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I know that maximum independent set on cubic triangle-free graphs is NP-complete.

Is it still NP-complete in case we require the independent set to be of size exactly $|V|/2$?

Basiclly, YES instance of independent set problem on cubic triangle-free graphs problem must have exactly $|V|/2$ nodes. NO instance has an independent set of size less than $|V|/2$.

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  • $\begingroup$ cs.stackexchange.com/questions/1176/… may be relevant. $\endgroup$
    – Louis
    Feb 7 '13 at 12:30
  • $\begingroup$ What are the NO instances? $\endgroup$ Feb 7 '13 at 14:48
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    $\begingroup$ @YuvalFilmus He's asking the problem is $\alpha(G) = |G| / 2$ where $|G|$ is the order of the graph. It should be possible to pad some isolated vertices onto the graph to boost the independence number. Mohammad, do you know the reduction? Is it not possible to add $n/2 - k$ isolated vertices to get the wanted reduction? $\endgroup$
    – Pål GD
    Feb 7 '13 at 16:32
  • $\begingroup$ No, I don't have a reduction. $\endgroup$ Feb 7 '13 at 17:39
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    $\begingroup$ @PålGD The reduction wouldn't work, since the usual problem asks whether $\alpha(G) \geq k$ rather than $\alpha(G) = k$. In fact, it's not even clear that the problem is in NP. $\endgroup$ Feb 7 '13 at 20:58
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Let's start by proving that the maximum independent set is of size at most $|V|/2$. Let $I$ be an independent set. For each vertex $v$, let $\alpha(v)$ be the number of its neighbors in $I$. If $\alpha(v) \geq 1$, then we know that $v \notin I$. Since the graph is cubic, $\sum_v \alpha(v) = 3|I|$. Since $\alpha(v) \leq 3$, the number of vertices such that $\alpha(v) \geq 1$ is at least $|I|$. Hence $|I| \leq |V|/2$.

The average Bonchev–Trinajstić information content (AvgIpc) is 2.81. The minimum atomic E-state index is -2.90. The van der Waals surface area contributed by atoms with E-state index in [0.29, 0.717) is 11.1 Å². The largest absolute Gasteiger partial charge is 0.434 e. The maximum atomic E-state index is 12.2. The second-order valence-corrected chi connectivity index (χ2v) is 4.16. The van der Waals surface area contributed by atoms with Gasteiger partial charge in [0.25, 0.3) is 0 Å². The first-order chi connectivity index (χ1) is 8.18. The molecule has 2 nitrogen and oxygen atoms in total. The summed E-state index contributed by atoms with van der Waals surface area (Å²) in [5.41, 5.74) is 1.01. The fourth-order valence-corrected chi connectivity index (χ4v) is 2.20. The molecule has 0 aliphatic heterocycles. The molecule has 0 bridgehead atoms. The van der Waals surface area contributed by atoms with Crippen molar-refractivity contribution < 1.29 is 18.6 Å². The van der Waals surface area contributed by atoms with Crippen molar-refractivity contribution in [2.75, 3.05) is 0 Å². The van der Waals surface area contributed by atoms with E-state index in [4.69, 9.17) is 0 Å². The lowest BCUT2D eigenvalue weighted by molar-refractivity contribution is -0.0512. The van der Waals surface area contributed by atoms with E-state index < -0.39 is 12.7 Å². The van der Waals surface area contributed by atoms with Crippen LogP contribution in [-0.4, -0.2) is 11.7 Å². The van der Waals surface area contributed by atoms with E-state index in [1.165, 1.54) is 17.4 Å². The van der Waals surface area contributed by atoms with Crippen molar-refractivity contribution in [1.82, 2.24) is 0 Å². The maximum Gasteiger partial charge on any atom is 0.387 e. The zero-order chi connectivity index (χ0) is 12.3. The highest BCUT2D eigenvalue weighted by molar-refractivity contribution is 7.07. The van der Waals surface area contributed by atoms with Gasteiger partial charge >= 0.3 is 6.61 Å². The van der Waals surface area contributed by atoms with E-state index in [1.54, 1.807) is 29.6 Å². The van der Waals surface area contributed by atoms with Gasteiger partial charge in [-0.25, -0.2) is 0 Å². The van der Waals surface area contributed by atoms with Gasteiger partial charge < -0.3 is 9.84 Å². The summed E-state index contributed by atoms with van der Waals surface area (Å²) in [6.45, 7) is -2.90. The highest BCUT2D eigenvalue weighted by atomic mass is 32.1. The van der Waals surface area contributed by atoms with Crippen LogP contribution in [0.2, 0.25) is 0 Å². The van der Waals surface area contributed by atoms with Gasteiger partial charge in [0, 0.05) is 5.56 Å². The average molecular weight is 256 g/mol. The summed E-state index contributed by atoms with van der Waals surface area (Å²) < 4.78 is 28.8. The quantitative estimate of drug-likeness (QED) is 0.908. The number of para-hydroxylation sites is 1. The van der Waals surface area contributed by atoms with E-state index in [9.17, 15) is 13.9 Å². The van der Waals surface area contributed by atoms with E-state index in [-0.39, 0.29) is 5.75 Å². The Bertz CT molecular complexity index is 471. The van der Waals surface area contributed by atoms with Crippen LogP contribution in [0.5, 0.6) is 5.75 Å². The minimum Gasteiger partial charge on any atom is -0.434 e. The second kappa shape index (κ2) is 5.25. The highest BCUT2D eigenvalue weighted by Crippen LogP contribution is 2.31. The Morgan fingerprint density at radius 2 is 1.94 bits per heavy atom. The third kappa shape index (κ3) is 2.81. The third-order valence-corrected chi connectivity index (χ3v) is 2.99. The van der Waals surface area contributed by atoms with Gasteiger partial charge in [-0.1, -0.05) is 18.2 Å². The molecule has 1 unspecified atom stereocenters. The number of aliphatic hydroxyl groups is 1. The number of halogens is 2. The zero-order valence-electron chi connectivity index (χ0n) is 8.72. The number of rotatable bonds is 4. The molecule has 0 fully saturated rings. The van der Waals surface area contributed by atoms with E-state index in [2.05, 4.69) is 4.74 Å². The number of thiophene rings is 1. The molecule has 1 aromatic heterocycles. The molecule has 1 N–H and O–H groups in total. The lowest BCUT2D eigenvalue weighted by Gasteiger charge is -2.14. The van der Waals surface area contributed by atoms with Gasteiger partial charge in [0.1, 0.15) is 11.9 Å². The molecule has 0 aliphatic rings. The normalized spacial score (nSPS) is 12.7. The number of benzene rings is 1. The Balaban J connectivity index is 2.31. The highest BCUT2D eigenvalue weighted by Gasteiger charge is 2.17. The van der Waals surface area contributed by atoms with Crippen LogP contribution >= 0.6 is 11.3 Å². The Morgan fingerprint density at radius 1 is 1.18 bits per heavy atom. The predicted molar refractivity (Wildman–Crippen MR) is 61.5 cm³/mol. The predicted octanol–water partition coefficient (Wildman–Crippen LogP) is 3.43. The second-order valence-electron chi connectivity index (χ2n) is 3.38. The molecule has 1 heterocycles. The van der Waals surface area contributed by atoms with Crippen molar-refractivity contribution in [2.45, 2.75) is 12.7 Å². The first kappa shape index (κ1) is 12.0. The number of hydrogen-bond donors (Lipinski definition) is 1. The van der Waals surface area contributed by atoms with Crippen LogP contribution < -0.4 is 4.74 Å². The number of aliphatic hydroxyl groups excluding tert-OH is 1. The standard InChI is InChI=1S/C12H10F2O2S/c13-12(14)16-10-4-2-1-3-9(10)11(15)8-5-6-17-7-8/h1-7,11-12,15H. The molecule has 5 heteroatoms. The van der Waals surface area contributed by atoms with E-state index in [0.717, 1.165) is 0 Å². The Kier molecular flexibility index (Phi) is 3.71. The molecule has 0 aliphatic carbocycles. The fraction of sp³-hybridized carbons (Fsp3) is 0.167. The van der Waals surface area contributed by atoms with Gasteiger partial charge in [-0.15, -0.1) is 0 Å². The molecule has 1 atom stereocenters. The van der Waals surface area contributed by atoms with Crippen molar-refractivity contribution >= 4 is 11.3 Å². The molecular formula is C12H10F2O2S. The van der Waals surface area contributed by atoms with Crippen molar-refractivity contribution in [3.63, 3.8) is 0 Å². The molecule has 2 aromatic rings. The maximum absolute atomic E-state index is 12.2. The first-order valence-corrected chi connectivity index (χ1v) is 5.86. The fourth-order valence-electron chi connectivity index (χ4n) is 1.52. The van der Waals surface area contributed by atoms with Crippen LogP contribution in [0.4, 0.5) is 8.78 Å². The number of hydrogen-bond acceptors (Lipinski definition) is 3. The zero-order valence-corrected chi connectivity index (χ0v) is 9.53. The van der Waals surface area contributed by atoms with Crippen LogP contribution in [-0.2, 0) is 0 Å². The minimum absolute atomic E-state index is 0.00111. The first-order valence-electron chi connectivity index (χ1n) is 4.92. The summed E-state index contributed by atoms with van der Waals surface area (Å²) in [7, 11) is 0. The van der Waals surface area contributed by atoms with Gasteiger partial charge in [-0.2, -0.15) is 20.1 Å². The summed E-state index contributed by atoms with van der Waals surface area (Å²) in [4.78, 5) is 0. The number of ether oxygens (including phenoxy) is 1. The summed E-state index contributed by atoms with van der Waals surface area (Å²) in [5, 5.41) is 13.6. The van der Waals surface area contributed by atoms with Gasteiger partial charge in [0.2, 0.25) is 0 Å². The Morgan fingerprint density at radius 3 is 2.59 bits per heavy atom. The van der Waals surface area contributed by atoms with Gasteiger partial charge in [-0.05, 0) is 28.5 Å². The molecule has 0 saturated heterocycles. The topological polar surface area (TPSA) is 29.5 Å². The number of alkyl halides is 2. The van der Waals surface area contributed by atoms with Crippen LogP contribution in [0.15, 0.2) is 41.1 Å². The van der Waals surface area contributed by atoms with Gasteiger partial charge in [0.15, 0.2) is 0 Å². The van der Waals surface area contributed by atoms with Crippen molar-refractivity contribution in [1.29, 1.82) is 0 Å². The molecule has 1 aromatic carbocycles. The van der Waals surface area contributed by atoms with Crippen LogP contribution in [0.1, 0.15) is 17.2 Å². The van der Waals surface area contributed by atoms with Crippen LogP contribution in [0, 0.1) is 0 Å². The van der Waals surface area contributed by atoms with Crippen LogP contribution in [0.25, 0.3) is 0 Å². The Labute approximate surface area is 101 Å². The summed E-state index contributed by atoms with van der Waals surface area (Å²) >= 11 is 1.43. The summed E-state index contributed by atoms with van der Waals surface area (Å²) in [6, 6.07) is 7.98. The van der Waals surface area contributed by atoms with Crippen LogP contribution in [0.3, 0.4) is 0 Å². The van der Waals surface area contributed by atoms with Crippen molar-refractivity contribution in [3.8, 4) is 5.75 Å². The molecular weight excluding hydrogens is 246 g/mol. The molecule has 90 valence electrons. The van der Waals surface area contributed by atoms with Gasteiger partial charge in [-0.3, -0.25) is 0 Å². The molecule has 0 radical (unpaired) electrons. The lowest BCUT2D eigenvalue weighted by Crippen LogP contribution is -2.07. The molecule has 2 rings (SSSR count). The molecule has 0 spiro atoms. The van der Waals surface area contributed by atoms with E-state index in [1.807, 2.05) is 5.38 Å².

When can we have equality? We must have $\alpha(v) \in \{0,3\}$, so for each vertex not in $I$, all its neighbors must be in $I$. The converse is also true - for each vertex in $I$, all its neighbors are not in $I$. In other words, the graph must be bipartite. This can be checked in polynomial time.

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  • $\begingroup$ YuvalFilmus Thanks a lot. Does this give polynomial time algorithm for my problem? $\endgroup$ Feb 8 '13 at 12:14
  • $\begingroup$ I think so - do you agree? $\endgroup$ Feb 8 '13 at 14:48

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